7 tips to take better headshot photography

At some point nearly everyone needs a headshot. If you’re shooting at home be it of yourself or someone else, Here’s a few tips and techniques to help get you started with perfect headshot photography home setup.

My own headshot photo I took at home

The Basics of Headshot Photography

Before you get started you’ll need a few pieces of gear (or actually a lot of pieces of gear). I’ve created 2 versions below. One is a simple setup with minimal equipment and the other is the dream setup if you were in your own studio and money was no object (within reason, I’m not gonna go all Karl Tayler here….)


Regardless of your budget you’ll at least need the following:


Obviously you’ll need a camera. One with a hot shoe is best if you plan to use a flash. Trying to go handheld without flashes will almost certainly give you blurry photos.



Additional Photography Gear


You can use a dark sheet if you wanna go super DIY, but there are plenty of inexpensive options on amazon. One trick that pros use is a long roll of paper. You can get full length shots without getting a permanent backdrop dirty. When you’re done, you just rip it off and unroll more for the next headshot photo shoot.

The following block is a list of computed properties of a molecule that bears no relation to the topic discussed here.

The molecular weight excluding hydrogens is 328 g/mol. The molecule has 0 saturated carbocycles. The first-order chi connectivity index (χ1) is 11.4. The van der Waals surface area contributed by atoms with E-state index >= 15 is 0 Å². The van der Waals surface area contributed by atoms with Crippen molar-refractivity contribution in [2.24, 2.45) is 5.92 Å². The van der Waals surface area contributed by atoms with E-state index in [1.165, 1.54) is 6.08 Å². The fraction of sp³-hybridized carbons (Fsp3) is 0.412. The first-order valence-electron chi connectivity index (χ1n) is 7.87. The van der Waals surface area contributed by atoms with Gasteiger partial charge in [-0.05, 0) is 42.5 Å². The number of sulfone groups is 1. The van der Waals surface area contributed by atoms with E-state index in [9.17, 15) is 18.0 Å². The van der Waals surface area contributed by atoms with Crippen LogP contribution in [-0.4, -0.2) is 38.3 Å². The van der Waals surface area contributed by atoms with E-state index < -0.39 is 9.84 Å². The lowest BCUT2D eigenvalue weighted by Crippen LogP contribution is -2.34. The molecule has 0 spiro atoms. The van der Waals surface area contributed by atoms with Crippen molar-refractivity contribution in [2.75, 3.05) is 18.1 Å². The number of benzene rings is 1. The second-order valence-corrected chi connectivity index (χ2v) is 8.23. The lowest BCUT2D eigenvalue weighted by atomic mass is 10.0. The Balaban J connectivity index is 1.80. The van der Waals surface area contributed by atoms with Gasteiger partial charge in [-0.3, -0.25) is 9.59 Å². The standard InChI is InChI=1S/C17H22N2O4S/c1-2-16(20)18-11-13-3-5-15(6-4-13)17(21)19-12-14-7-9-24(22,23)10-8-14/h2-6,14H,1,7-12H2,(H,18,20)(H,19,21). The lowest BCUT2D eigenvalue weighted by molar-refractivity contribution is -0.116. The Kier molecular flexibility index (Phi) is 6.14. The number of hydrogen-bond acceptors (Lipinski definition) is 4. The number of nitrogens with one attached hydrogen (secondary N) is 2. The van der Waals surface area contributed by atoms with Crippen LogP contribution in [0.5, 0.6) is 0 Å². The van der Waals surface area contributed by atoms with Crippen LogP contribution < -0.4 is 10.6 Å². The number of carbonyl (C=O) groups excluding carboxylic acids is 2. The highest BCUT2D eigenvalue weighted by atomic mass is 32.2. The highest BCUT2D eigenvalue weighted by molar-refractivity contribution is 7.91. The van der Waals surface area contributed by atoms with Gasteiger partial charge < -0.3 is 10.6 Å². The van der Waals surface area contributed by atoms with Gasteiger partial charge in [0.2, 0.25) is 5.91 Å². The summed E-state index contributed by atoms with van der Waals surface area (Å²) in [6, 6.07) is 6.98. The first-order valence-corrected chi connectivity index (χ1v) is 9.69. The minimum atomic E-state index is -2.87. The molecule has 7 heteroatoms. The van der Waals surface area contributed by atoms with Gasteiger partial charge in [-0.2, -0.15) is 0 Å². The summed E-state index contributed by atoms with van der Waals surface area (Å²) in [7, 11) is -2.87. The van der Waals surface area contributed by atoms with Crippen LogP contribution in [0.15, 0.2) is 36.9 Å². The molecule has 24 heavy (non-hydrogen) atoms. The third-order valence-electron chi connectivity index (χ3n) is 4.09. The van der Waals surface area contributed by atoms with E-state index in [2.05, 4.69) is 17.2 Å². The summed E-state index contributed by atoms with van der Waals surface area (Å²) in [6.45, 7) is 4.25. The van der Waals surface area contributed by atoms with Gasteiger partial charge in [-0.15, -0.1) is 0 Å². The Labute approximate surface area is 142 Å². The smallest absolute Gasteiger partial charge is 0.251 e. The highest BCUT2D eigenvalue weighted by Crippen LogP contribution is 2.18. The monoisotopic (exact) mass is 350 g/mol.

The cheapest of the cheap is good ol’ white foam core. You can get it pretty much anywhere. Even my local Kroger has it in the school supplies section. Don’t worry about it being a little grungy or having a broken corners. No one will actually see it in the photos, we just need something big that can bounce light to fill in the dark spots opposite the main lightsource(we’ll talk more about the “how” in a minute)


Another great alternative are the sun reflectors you put up in the windshield of your car. I know it sounds good, but oftentimes they throw just the perfect amount of light onto the subject. I don’t get the accordion kind, I get the kind that twist into a little circle on themselves. They pack easy and get big in a hurry.


If you don’t have a flash you’ll definitely need a tripod. Natural light means wider aperture and probably slower shutter speed which could result in blurry headshot photography if you don’t have a stable surface for your camera.

Flashes / Strobes

Using flashes in my opinion is the best option. You don’t need a lot of them and they’re fairly cheap these days. I recommend Godox they’re really inexpensive compared to a lot of other and they’re solid little pieces of kit. If you wanna get fancy you can go with the AD200 which is SUPER choice! My fav!


For this option you’ll also need a flash trigger. I like to keep my systems all the same, so I went with the Xpro-C since I’m a Canon guy. If you’re a nikon guy (or gal) this is the one you want.


Continuous Lighting Kit

If however you want to use continuous light I’d go with something like this. The key here is to get something with LED lights. Speaking from personal experience, having to screw in, unscrew and store fluorescent bulbs every time you want to shoot is a huge pain in the butt. The LED variety are fast, fast, fast.